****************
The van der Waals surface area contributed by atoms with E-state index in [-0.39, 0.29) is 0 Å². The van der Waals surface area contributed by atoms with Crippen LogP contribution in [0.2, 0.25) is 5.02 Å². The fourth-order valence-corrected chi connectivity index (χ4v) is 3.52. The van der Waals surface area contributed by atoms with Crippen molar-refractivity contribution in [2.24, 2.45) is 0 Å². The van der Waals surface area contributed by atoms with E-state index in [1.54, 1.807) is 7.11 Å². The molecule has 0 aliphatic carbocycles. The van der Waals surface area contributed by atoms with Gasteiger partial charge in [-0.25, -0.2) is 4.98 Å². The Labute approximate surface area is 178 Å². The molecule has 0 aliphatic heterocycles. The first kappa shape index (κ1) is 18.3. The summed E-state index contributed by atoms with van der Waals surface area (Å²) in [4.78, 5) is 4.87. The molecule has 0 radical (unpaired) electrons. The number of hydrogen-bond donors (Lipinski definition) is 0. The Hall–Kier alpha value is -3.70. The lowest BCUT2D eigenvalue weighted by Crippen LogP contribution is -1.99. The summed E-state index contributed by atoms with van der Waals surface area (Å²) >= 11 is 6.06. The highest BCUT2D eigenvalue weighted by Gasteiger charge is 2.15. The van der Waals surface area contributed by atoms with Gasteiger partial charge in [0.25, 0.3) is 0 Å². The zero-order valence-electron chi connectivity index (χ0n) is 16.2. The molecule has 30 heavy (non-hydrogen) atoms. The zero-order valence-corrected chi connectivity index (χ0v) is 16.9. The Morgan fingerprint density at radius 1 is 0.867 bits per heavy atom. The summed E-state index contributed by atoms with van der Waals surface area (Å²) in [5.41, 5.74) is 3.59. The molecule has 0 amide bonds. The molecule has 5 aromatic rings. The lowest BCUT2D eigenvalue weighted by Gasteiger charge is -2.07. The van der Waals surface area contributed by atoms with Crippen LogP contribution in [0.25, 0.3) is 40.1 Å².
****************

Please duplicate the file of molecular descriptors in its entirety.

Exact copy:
The van der Waals surface area contributed by atoms with E-state index in [-0.39, 0.29) is 0 Å². The van der Waals surface area contributed by atoms with Crippen LogP contribution in [0.2, 0.25) is 5.02 Å². The fourth-order valence-corrected chi connectivity index (χ4v) is 3.52. The van der Waals surface area contributed by atoms with Crippen molar-refractivity contribution in [2.24, 2.45) is 0 Å². The van der Waals surface area contributed by atoms with E-state index in [1.54, 1.807) is 7.11 Å². The molecule has 0 aliphatic carbocycles. The van der Waals surface area contributed by atoms with Gasteiger partial charge in [-0.25, -0.2) is 4.98 Å². The Labute approximate surface area is 178 Å². The molecule has 0 aliphatic heterocycles. The first kappa shape index (κ1) is 18.3. The summed E-state index contributed by atoms with van der Waals surface area (Å²) in [4.78, 5) is 4.87. The molecule has 0 radical (unpaired) electrons. The number of hydrogen-bond donors (Lipinski definition) is 0. The Hall–Kier alpha value is -3.70. The lowest BCUT2D eigenvalue weighted by Crippen LogP contribution is -1.99. The summed E-state index contributed by atoms with van der Waals surface area (Å²) >= 11 is 6.06. The highest BCUT2D eigenvalue weighted by Gasteiger charge is 2.15. The van der Waals surface area contributed by atoms with Gasteiger partial charge in [0.25, 0.3) is 0 Å². The zero-order valence-electron chi connectivity index (χ0n) is 16.2. The molecule has 30 heavy (non-hydrogen) atoms. The zero-order valence-corrected chi connectivity index (χ0v) is 16.9. The Morgan fingerprint density at radius 1 is 0.867 bits per heavy atom. The summed E-state index contributed by atoms with van der Waals surface area (Å²) in [5.41, 5.74) is 3.59. The molecule has 0 amide bonds. The molecule has 5 aromatic rings. The lowest BCUT2D eigenvalue weighted by Gasteiger charge is -2.07. The van der Waals surface area contributed by atoms with Crippen LogP contribution in [0.25, 0.3) is 40.1 Å².